Thursday, December 20, 2007

The South Side of Joshua Tree

Note: I still have a few installments to make from my November trip out to Joshua Tree. Here's one of them!

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So, when I headed away from the BLM land, site of the JTree SushiFest, it was about 10am. After heading into town, waiting...and waiting...and waiting for a shower(when finally a nice, clean couple stumbled out the door with big grins on their faces), it was after noon. I quickly went to set up a site in Hidden Valley(where, as I had hoped, I got the Stem Gem site - #23). My partner for the next day was in Jumbo camp so I needed to go leave him a note, and I figured I'd spend the rest of the daylight taking a drive down toward the southern part of the park.

And so, after dropping the note, I headed back down the road and turned right at the road that heads towards the Cottonwood entrance. This area of the park I had never been through, and had been told it's interesting how the land transitions to a more lush terrain.

The person had told me there were a different sort of cactus in the area, very unlike what I would see in the sections of the park most frequented by climbers. I had never heard of the type of cactus he mentioned, and was not all that familiar with much beyond the Prickly Pear and Barrel catus' anyway, so what I was imagining was the giant saguaro. I couldn't wait to see these icons of wild west lore.

As I headed down the drive, I did notice the subtle shift in colors and textures and as I rounded a bend, suddenly I saw hundreds upon hundreds of the cutest little cacti imaginable! I wanted to stop and get out and walk amidst the friendly-looking fellas. Really. They were that inviting....

But a road sign said "no!" and also mentioned a "Cholla Cactus Garden" coming up, where presumably one could park their vehicle and get up close and personal. Even though I'm not a huge fan of taking the "tourist trail," I felt it would be okay this time, since these were an additional surprise on my way to the big cacti.

The road wove circuitously amidst these fields of cacti, first on one side and then the other, and then the entrance to the gardened area appeared. I pulled over, got my camera out and headed down the path along with 3 or 4 others who had happened along at the same time.

There is a large WARNING sign as you enter the site, telling you these cacti may LOOK friendly, and they may have been nicknamed "Teddy Bear Cactus," but it was all a ruse.... Apparently, the quills practically jump off and spear you(hundreds of micro jabs at a clip) if you so much as wander within their airspace. That's an exaggeration, the sign says, but it seems so, because the spines are so tiny that you don't realize you've gotten too close until... you have gotten to close. The sign warns, very clearly, to keep children and/or animals roped in, and that removal of the barbs is tedious, difficult and worst of all, painful.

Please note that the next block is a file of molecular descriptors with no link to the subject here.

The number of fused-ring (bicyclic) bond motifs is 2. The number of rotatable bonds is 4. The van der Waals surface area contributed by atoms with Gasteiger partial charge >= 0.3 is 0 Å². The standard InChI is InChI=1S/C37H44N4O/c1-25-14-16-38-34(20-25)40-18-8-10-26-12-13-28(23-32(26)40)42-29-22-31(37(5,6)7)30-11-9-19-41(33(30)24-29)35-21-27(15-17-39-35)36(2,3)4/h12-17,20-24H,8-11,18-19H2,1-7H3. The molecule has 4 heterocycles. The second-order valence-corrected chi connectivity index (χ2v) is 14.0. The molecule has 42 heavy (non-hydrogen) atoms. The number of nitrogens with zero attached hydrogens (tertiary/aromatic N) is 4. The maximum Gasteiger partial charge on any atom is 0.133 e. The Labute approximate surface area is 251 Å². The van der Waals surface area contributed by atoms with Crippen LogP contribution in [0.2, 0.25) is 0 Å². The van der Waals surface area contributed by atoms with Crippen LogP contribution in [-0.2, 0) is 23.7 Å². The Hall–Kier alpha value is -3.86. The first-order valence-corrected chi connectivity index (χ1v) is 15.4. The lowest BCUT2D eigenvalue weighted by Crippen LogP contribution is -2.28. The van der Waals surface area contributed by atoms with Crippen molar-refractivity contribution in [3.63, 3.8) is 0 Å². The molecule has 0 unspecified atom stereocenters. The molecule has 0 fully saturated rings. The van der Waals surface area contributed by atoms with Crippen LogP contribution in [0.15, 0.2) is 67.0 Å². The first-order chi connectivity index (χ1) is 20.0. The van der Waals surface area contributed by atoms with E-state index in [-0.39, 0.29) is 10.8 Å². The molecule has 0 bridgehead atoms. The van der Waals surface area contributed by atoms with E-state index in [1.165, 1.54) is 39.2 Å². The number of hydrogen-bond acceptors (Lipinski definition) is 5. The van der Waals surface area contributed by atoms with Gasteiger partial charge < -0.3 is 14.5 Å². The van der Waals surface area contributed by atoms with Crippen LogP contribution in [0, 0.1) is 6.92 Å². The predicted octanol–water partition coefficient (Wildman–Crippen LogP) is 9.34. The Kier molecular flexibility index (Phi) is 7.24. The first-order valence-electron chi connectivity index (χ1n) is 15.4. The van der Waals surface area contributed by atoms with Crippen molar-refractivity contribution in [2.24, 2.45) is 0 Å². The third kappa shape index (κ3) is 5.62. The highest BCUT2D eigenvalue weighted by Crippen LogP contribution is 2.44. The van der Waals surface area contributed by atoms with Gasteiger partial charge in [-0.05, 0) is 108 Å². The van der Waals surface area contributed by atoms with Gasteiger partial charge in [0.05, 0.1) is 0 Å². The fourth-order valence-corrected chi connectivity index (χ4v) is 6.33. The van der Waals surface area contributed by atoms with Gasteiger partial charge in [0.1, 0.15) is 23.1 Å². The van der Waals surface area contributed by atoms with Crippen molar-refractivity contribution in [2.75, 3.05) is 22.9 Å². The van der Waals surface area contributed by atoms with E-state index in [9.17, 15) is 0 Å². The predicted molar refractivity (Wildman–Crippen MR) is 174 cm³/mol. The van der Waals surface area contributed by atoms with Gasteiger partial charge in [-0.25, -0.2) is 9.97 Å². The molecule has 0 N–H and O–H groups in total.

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Here's what the famous Cholla, or Teddy Bear Cactus, looks like. Notice the overgrowth of brush at the base of the dried bush in front? What looks like dark patches? If you've been to Jtree, you've probably noticed this around a bit. I always thought it was that the wind blew loose bits of dirt, dry twigs and stuff, and when they snagged on things, eventually the mess would build up, looking thusly... Wrong. The piles of junk(literally) are the homes of desert packrats, who will take whatever they can find, and build a beaver-like den. This photo is actually not a very good example. In another installment of the trip, where I visit an abandoned mine, you will see what I'm talking about.... I hope I'll get to that sooner than I did on this page.

When one rat moves out, another will take up residence, and there are actually some rats nests in Josuha Tree that are more than two thousand - two THOUSAND - years old! The nests have multiple entrances, and the sharp, barb-like branches of fallen desert fauna allow for a great protective barrier. The small rodents can race between the sabres, whereas a larger animal, in hunt of the rat, will get poked in the eye, nose, tummy, and/or foot if they try to dig in!

After learning about the pack rat homes, I started seeing them EVERYWHERE, as I wandered around this time out in the park.


The bottoms of the Teddy Bear cactus die off, but remain solid enough to support the upper sections of the plant, as you can see here. The appearance is that of having had a fire sweep through, but that's not the case.

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Here is a close-up of a Cholla that has been weathered for who knows how many years. The dry air decreases the rate of decomposition so drastically that a plant one sees one year may very well be there the next year, in exactly the same condition. That's a good example to show just why it's really very important that we take care in these type of environments. One might think tossing a banana or an orange peel aside as we stop trailside for a snack is okay, but how long will that trash remain? The timeframe is measured in years.